Tuesday 11 April 2023

Choline: An essential nutrient for brain and heart health

 Choline is an important nutrient for regulating vital bodily functions. Although technically not a vitamin or a mineral, it is generally considered a B vitamin due to the many functional similarities it shares with B complex vitamins.

According to a study published in the journal Nutritional and Functional Foods for Healthy Aging, choline and B vitamins share a key role in multiple metabolic pathways involved in the nervous system’s structural and functional integrity. In particular, these nutrients are required for optimizing brain energy metabolism, reducing oxidative stress and inflammation, regulating the transfer of information between brain neurons and preventing vascular damage.

Choline also offers significant benefits for the heart. Studies show that choline is a cardioprotective nutrient that can help cardiac muscle cells withstand oxidative stress and ischemic injury. Choline has also been found to protect against many heart conditions, such as myocardial ischemia (reduced blood flow), cardiac fibrosis (scarring of cardiac muscle) and cardiac hypertrophy (thickening of heart muscle).

Everything you need to know about choline

Despite being naturally produced in the liver (mostly as phosphatidylcholine), choline is considered an essential nutrient. You need to get sufficient amounts of choline from your daily diet because the amount your liver synthesizes is not enough to fulfill your body’s needs.

The recommended daily intake of choline for adult men and women is 550 milligrams (mg) and 425 mg, respectively, while males and females aged 14 to 18 need 550 mg and 400 mg of choline per day, respectively. Girls and boys aged nine to 13 need to get 375 mg of choline from their diet daily.

The best dietary sources of choline for meat eaters are whole eggs, organ meats (liver and kidneys), caviar, fish (salmon, tuna and cod), beef, chicken and turkey. Vegetarians and vegans can get their daily dose of choline from plant-based foods like shiitake mushroom, soybeans, wheat germ, almonds, lima beans, cruciferous vegetables, red potatoes, kidney beans and quinoa.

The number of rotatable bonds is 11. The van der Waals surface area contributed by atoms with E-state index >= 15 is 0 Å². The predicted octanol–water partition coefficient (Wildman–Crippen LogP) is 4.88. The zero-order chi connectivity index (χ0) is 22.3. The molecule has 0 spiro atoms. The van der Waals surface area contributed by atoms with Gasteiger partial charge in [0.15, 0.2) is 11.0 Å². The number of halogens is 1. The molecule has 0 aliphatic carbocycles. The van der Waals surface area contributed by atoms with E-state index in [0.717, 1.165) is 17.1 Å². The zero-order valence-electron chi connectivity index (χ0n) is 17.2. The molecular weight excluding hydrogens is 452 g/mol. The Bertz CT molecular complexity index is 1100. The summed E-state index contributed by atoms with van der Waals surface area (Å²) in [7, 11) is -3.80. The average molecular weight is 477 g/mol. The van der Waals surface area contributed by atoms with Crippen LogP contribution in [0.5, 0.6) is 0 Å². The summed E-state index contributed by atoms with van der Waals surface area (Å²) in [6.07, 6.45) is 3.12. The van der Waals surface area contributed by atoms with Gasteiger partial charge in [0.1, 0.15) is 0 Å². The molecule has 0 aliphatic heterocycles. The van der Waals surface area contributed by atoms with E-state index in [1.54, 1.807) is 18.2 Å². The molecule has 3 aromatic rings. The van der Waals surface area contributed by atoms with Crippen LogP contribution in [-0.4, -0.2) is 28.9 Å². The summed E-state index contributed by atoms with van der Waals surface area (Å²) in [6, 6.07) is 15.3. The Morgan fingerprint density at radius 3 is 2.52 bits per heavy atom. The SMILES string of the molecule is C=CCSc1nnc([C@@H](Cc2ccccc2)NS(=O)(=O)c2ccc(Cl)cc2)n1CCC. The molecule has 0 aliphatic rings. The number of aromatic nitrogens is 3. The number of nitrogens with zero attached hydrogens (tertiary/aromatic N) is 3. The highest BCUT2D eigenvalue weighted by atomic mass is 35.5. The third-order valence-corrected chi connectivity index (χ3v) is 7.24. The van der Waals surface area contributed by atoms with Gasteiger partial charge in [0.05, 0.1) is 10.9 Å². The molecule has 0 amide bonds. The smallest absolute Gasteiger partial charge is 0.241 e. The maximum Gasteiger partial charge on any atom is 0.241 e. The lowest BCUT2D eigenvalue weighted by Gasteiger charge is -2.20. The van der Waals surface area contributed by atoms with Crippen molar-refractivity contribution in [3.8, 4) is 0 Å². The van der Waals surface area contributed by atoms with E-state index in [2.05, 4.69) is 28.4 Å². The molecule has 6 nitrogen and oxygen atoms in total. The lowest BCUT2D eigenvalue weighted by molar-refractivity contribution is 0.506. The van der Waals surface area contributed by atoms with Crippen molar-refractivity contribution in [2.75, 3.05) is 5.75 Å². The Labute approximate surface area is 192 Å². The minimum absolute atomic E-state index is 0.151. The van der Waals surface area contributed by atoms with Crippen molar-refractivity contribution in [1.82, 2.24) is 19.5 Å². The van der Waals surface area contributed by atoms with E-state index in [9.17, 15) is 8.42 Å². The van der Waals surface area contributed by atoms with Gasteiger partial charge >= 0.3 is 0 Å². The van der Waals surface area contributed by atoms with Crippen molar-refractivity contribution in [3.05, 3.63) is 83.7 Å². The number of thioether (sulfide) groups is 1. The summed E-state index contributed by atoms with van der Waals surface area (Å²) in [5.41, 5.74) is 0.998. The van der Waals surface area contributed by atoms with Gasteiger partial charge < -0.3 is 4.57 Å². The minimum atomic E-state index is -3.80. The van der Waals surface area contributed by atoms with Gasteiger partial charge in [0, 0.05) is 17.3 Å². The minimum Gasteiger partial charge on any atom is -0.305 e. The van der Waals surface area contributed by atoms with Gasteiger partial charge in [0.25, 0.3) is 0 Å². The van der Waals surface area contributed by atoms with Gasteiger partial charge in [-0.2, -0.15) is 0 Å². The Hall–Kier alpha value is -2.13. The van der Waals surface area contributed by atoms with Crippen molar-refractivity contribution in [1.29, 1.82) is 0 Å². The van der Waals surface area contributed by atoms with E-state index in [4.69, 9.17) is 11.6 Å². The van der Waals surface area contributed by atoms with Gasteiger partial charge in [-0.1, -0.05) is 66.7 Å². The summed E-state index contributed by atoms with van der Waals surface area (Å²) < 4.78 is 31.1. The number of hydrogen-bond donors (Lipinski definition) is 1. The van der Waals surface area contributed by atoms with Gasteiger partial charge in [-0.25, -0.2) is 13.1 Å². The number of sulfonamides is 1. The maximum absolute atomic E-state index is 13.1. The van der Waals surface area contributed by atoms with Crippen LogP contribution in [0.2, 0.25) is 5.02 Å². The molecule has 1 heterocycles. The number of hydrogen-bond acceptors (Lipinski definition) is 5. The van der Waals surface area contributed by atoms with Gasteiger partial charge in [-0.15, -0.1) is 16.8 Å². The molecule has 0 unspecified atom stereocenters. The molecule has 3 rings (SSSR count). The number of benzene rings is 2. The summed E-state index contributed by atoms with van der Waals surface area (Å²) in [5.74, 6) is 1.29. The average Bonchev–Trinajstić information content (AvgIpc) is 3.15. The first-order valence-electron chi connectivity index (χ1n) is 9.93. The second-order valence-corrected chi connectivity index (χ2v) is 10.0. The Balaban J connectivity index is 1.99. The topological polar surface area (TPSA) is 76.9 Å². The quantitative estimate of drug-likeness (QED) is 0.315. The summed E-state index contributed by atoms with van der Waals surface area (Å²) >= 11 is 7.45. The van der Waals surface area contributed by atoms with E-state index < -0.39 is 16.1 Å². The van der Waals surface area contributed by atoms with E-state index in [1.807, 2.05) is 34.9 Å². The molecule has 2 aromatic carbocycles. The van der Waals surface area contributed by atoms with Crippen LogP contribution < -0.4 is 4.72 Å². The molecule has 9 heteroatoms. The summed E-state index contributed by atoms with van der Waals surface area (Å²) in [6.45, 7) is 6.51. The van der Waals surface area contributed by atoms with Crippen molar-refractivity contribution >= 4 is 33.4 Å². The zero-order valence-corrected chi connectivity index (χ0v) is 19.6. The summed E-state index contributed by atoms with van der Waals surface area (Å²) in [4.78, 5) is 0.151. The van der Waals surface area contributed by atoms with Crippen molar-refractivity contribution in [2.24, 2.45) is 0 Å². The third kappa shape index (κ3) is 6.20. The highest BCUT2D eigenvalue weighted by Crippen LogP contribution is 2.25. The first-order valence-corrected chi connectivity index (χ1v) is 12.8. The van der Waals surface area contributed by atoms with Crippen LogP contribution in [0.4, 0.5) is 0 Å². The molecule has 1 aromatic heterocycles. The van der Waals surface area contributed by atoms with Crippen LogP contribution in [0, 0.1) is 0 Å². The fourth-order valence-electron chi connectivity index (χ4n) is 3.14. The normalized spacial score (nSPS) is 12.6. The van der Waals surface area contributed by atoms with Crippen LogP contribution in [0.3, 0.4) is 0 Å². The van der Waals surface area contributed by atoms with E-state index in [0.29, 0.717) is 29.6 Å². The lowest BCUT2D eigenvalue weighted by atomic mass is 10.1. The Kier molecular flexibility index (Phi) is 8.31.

Unlike other B vitamins, which are purely water-soluble, choline exists either as a water-soluble or fat-soluble organic compound. Dietary choline comes from the fat-soluble phospholipids, phosphatidylcholine and sphingomyelin, and the water-soluble compounds, phosphocholine, glycerolphosphocholine and free choline. Phospholipids are the main components of cell membranes, while phosphocholine and glycerolphosphocholine are the two major forms of choline storage in cells.

Water-soluble choline is absorbed in the small intestine and eventually stored in the liver, where it undergoes chemical processing before being distributed throughout the body to make cell membranes. Meanwhile, fat-soluble choline is absorbed intact and incorporated into chylomicrons (ultra low-density lipoproteins) before being secreted into circulation. These chylomicrons are then distributed to tissues and organs, including the brain and placenta.

Choline is important for brain function and heart health

Aside from supplying raw materials for your cell membranes, choline supports many other vital bodily functions, including DNA synthesis, fat metabolism and nervous and cardiovascular system functioning. In the nervous system, choline is required for the production of acetylcholine, an important brain chemical for memory, mood and muscle control. Acetylcholine is involved not only in the neural control of breathing but also in the regulation of the minute-to-minute changes in your heart rate.

As a precursor to acetylcholine, choline has a huge impact on cognitive function. A study by researchers from the University of New Mexico found that inadequate intake of certain nutrients, including choline, has a negative effect on the memory performance of older adults. This finding is corroborated by a recent study published in the journal Behavioral Neurology, which looked at the neuroprotective effects of choline as well as how much choline adults aged 60 and above need to maintain healthy cognitive functions.  

After analyzing data from 2,393 elderly participants of the 2011-2014 National Health and Nutrition Examination Survey, researchers found that older adults with a daily choline intake of 187 to 399.50 mg performed better on cognitive tests than those with lower intakes. In fact, older adults with adequate choline intakes had a 50 percent reduced risk of suffering from poor cognitive performance. The study highlights the importance of choline for proper brain functioning, particularly for learning, verbal fluency, attention, processing speed and working memory.

In addition to neuroprotective effects, choline offers cardioprotective benefits. An animal study published in the journal Scientific Reports reported that choline has anti-inflammatory properties that help protect blood vessels from inflammatory damage. This has the added benefit of lowering blood pressure and heart rate. A cohort study with over a decade of follow-up also found that higher intake of free choline is associated with a lower risk of cardiovascular disease, contradicting previous reports that linked choline intake with risk factors for the disease.

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